I have been reading a delightful little book by Brenda Ueland, a remarkable Minnesota writer, editor and teacher with a very interesting life (among other things, she set an international swimming record for over-80-year-olds). The book, If you want to write, has much that I disagree with (not least, an insistence on not planning – myself, I’m more from the Twyla Tharp school of creativity, an organized and disciplined artist if there ever was one) and its fair share of American naiveté. Still, it has stood the test of time (how many 1938 books were republished in 1983?), it must have struck some readers like lightning (the back cover blurbs on my paperback edition include an endorsement by Guy Kawasaki in an old MacUser article: “… if you buy it and it doesn’t help you, I will give you your money back. I won’t even say that about my books“), and it does have some charming snippets:
- For when you come to think of it, the only way to love a person is not, as the stereotyped Christian notion is, to coddle them and bring them soup when they are sick, but by listening to them and seeing and believing in the god, the poet, in them. For by doing this, you keep the god and the poet alive and make it flourish.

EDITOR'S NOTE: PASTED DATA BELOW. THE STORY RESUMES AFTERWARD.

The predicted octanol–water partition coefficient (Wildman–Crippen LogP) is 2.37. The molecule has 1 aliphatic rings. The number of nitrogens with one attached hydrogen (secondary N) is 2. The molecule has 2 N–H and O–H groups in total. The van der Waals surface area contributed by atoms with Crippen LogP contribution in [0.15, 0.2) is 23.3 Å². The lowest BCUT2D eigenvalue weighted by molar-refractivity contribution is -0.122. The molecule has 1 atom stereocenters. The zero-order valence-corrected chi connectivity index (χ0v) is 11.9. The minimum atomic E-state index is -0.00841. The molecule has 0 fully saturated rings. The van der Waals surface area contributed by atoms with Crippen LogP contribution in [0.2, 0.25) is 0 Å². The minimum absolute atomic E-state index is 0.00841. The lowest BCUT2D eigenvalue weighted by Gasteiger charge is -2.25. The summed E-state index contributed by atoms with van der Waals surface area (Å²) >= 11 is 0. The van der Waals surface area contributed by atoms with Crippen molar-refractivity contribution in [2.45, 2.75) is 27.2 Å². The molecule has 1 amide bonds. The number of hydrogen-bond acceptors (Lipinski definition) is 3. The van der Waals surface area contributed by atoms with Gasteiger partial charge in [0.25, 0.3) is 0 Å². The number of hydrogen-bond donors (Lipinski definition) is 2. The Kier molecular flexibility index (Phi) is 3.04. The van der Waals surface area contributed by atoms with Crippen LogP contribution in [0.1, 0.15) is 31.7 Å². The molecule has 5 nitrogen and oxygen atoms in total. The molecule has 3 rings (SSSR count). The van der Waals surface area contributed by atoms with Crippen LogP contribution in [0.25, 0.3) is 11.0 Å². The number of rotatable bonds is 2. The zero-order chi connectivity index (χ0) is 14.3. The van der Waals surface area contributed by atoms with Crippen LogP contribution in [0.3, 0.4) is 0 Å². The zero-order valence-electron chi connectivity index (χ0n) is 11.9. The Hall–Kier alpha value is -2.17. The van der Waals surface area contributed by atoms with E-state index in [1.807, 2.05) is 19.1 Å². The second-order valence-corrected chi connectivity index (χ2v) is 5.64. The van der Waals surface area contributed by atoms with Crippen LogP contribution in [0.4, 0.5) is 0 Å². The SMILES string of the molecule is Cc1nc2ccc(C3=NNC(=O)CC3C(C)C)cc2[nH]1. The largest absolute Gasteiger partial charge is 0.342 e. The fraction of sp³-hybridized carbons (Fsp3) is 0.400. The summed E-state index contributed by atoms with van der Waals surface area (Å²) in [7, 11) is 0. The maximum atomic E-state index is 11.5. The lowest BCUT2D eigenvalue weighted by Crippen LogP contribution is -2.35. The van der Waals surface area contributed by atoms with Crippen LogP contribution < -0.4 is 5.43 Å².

- For of course the creative power is expressed in business as well as in other things. I know a business man whose every sentence has more life, creative vision and generosity in it thasn those of many artists. But the trouble with business expressing the creative power freely and prodigally as Art does, you cannot be recklessly generous in business, giving higher and higher wages and all your products freely and lovingly to the public.
- “Sooner Strangle an Infant in its Cradle than Nurse Unacted Desires.” – William Blake
- I read in Harper’s Magazine a few years ago an article by a highly educated man wherein he told with what conscientious pains he had brought up all his children to be skeptical of everything, never to believe anything in life or religion or their own feelings without submitting it to many rational doubts, to have a persistent, thoroughly skeptical, doubting attitude toward everything. In other words to weazen and kill in themselves all spontaneous love, passion, enthusiasm, all creative power. I think he might as well taken them out in the backyard and killed them with an ax.